• Establish interaction between the process and its environment

  • Identify the process boundaries  easy to identify the Inputconsumed from the environment in order to produce the desired Output

  • Process inputs and outputs can be

    • Tangible (Ex. raw material, cash, products, customers)

    • Intangible (Ex. Information, time, energy, services)

      Flow units

  • A flow unit is a transient entity or a job that proceeds through the network of activities and buffers and exits the process as a finished output

  • Typically, the identity of a flow unit changes across the process

  • Examples of common flow units: materials, orders, files, documents, customers, products, cash, transactions…

  • Flow rate – The number of jobs flowing through the process per time unit


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Process Complexity

Individual Activity Complexity

Components of the Process Architecture

  • The network of activities and buffers

  • The work performed on a job moving through a process can be divided into an ordered sequence of activities

  • The buffers represent storage or waiting points where the job waits before moving to the next activity (queues, waiting rooms, etc.)

  • Different types of jobs  different paths through the network

  • Defining activities is crucial in process analysis

    • Tradeoff between process and activity complexity


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Components of the Process Architecture

  • Resources

  • Tangible assets utilized to perform activities in a process

  • Can be divided into:

    • Capital assets – real estate, machinery, equipment, IT systems…

    • Labor – people and their knowledge and skills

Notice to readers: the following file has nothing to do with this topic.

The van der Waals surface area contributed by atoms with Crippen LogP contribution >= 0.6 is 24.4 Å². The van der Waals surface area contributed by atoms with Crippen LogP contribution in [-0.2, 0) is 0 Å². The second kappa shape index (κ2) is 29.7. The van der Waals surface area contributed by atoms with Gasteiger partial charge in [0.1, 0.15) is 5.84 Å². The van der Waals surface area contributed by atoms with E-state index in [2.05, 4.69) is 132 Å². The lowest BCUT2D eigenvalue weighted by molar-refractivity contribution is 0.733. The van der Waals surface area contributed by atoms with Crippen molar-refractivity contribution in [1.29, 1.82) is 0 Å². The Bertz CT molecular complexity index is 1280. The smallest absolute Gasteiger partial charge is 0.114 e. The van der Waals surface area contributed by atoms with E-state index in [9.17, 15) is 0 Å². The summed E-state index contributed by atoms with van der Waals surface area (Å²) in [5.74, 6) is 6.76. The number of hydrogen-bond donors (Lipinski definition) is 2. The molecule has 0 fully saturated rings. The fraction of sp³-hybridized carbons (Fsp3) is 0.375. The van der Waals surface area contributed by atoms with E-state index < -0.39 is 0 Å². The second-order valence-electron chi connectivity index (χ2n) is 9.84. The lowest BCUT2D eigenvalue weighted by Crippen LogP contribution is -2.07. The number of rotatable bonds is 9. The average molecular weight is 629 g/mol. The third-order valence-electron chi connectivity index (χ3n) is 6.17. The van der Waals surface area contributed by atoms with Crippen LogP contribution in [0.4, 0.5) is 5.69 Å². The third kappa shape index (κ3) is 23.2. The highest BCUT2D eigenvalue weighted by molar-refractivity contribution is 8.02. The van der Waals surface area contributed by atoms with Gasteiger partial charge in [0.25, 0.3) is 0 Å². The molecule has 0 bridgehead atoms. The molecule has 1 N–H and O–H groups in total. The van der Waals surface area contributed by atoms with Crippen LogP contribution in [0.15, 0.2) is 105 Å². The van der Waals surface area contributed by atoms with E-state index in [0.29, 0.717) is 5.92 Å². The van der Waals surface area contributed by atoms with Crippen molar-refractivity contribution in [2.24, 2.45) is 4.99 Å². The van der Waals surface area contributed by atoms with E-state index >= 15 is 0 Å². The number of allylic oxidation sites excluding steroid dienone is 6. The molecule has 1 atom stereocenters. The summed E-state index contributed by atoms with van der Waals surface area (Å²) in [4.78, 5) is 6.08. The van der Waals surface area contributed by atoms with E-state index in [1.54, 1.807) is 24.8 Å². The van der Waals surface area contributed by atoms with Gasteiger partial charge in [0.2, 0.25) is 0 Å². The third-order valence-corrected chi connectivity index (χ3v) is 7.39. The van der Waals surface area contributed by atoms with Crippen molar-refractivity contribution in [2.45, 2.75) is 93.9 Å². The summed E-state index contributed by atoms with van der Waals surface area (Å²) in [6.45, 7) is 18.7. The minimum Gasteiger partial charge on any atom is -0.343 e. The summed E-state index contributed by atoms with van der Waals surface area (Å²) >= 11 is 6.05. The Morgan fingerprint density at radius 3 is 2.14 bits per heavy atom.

• Resources are utilized while inputs are consumed

  • Information structure

  • Specifies the information required for making decisions and performing activities in a process

  • Limited information availability is a common cause for process inefficiencies

    • Information enables coordination!


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Workflow Management Systems

  • Management of administrative processes in the field of Information Systems is often referred to as workflow management

  • Workflow management systems

    • Control actions taken on documents moving through a business process

    • Workflow management software/systems are used to control who does what to a specific document

  • Using our comprehensive process definition

    • Process = Workflow


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The Essence of Business Process Design

“How to do things in an efficient and effective way”

  • An efficient process which does not deliver customer value is useless

A well designed process does the right things,right!

  • More formally…

  • BPD is concerned with configuring the process architecture to satisfy customer desires in an efficient way

    • Customers can be both internal and external

  • Internal customer requirements must be aligned with the desires of the external customers in the business strategy

We make a clear distinction between process design and implementation


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The Essence of Business Process Design

  • BPD often most valuable when considering complex cross functional processes

    • Challenging coordination issues

    • Process inefficiencies often related to handing off work from one station or person to the next – introduces delays and errors

  • The functional organization and division of labor paradigm dates back to Adam Smith and the late 1700’s

  • Division of labor rationale: by focusing on fewer tasks 

    • Workers’ skill level goes up  work faster

    • No time lost when workers switch between tasks

    • Workers well positioned to help develop better techniques and tools

  • Drawback: more complex coordination issues when

    • More complex products and services

    • Customers demand more variety


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Incremental Improvement vs. Process Design

  • Subtle difference – both approaches concerned with how to do things better

    • Complement each other

  • Incremental process improvement: (continuous improvement)

    • Change that brings a process closer to its normal operating standards

    • Does not question the fundamental assumptions and rules that define the current process design

    • Deductive approach

  • Business Process Design

    • Creative in its nature